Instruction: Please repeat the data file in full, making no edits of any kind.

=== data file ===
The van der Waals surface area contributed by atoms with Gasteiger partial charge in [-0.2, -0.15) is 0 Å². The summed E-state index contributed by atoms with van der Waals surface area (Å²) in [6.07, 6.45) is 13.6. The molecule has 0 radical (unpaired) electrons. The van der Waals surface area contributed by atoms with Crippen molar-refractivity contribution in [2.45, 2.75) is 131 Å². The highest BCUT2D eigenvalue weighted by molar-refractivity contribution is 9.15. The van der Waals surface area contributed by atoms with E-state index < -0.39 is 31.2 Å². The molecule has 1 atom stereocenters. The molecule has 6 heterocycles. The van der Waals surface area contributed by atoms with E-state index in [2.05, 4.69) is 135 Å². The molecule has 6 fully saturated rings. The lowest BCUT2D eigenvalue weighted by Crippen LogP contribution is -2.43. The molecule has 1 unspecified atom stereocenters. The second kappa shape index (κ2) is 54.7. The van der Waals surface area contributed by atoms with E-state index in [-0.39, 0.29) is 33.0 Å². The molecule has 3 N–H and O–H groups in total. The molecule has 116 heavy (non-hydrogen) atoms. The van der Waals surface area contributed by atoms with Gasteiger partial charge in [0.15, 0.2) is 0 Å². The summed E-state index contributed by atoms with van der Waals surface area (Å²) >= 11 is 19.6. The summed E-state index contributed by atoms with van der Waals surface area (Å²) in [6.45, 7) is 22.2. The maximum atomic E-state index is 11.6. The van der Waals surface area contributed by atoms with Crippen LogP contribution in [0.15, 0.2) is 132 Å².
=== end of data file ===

The van der Waals surface area contributed by atoms with Gasteiger partial charge in [-0.2, -0.15) is 0 Å². The summed E-state index contributed by atoms with van der Waals surface area (Å²) in [6.07, 6.45) is 13.6. The molecule has 0 radical (unpaired) electrons. The van der Waals surface area contributed by atoms with Crippen molar-refractivity contribution in [2.45, 2.75) is 131 Å². The highest BCUT2D eigenvalue weighted by molar-refractivity contribution is 9.15. The van der Waals surface area contributed by atoms with E-state index < -0.39 is 31.2 Å². The molecule has 1 atom stereocenters. The molecule has 6 heterocycles. The van der Waals surface area contributed by atoms with E-state index in [2.05, 4.69) is 135 Å². The molecule has 6 fully saturated rings. The lowest BCUT2D eigenvalue weighted by Crippen LogP contribution is -2.43. The molecule has 1 unspecified atom stereocenters. The second kappa shape index (κ2) is 54.7. The van der Waals surface area contributed by atoms with E-state index in [-0.39, 0.29) is 33.0 Å². The molecule has 3 N–H and O–H groups in total. The molecule has 116 heavy (non-hydrogen) atoms. The van der Waals surface area contributed by atoms with Gasteiger partial charge in [0.15, 0.2) is 0 Å². The summed E-state index contributed by atoms with van der Waals surface area (Å²) >= 11 is 19.6. The summed E-state index contributed by atoms with van der Waals surface area (Å²) in [6.45, 7) is 22.2. The maximum atomic E-state index is 11.6. The van der Waals surface area contributed by atoms with Crippen LogP contribution in [0.15, 0.2) is 132 Å².